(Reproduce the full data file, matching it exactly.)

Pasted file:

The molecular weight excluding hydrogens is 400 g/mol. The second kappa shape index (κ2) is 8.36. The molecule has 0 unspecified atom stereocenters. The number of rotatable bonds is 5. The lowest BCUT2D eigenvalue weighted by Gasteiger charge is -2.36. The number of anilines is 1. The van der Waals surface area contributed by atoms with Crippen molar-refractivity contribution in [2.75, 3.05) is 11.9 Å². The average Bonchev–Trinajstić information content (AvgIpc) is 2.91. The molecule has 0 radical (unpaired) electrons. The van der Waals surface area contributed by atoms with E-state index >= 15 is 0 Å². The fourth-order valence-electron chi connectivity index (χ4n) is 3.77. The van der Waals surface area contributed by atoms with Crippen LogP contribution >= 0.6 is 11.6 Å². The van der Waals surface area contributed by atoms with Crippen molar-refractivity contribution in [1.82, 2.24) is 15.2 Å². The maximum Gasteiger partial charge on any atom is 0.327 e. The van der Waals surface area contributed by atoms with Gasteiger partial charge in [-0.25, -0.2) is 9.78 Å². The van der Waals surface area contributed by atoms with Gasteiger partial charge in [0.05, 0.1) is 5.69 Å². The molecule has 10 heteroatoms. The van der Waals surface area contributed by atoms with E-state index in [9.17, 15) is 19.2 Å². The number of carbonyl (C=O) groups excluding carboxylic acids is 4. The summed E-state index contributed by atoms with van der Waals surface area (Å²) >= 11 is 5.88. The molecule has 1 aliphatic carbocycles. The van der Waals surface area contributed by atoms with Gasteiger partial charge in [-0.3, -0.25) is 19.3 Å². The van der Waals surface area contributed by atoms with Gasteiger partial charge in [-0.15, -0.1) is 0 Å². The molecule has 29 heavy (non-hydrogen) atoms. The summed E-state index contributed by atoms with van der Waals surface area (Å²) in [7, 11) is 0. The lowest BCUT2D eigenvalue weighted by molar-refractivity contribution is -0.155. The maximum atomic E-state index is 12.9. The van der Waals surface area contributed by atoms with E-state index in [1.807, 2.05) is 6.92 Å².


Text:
The molecular weight excluding hydrogens is 400 g/mol. The second kappa shape index (κ2) is 8.36. The molecule has 0 unspecified atom stereocenters. The number of rotatable bonds is 5. The lowest BCUT2D eigenvalue weighted by Gasteiger charge is -2.36. The number of anilines is 1. The van der Waals surface area contributed by atoms with Crippen molar-refractivity contribution in [2.75, 3.05) is 11.9 Å². The average Bonchev–Trinajstić information content (AvgIpc) is 2.91. The molecule has 0 radical (unpaired) electrons. The van der Waals surface area contributed by atoms with E-state index >= 15 is 0 Å². The fourth-order valence-electron chi connectivity index (χ4n) is 3.77. The van der Waals surface area contributed by atoms with Crippen LogP contribution >= 0.6 is 11.6 Å². The van der Waals surface area contributed by atoms with Crippen molar-refractivity contribution in [1.82, 2.24) is 15.2 Å². The maximum Gasteiger partial charge on any atom is 0.327 e. The van der Waals surface area contributed by atoms with Gasteiger partial charge in [-0.25, -0.2) is 9.78 Å². The van der Waals surface area contributed by atoms with Gasteiger partial charge in [0.05, 0.1) is 5.69 Å². The molecule has 10 heteroatoms. The van der Waals surface area contributed by atoms with E-state index in [9.17, 15) is 19.2 Å². The number of carbonyl (C=O) groups excluding carboxylic acids is 4. The summed E-state index contributed by atoms with van der Waals surface area (Å²) >= 11 is 5.88. The molecule has 1 aliphatic carbocycles. The van der Waals surface area contributed by atoms with Gasteiger partial charge in [-0.3, -0.25) is 19.3 Å². The van der Waals surface area contributed by atoms with Gasteiger partial charge in [-0.15, -0.1) is 0 Å². The molecule has 29 heavy (non-hydrogen) atoms. The summed E-state index contributed by atoms with van der Waals surface area (Å²) in [7, 11) is 0. The lowest BCUT2D eigenvalue weighted by molar-refractivity contribution is -0.155. The maximum atomic E-state index is 12.9. The van der Waals surface area contributed by atoms with E-state index in [1.807, 2.05) is 6.92 Å².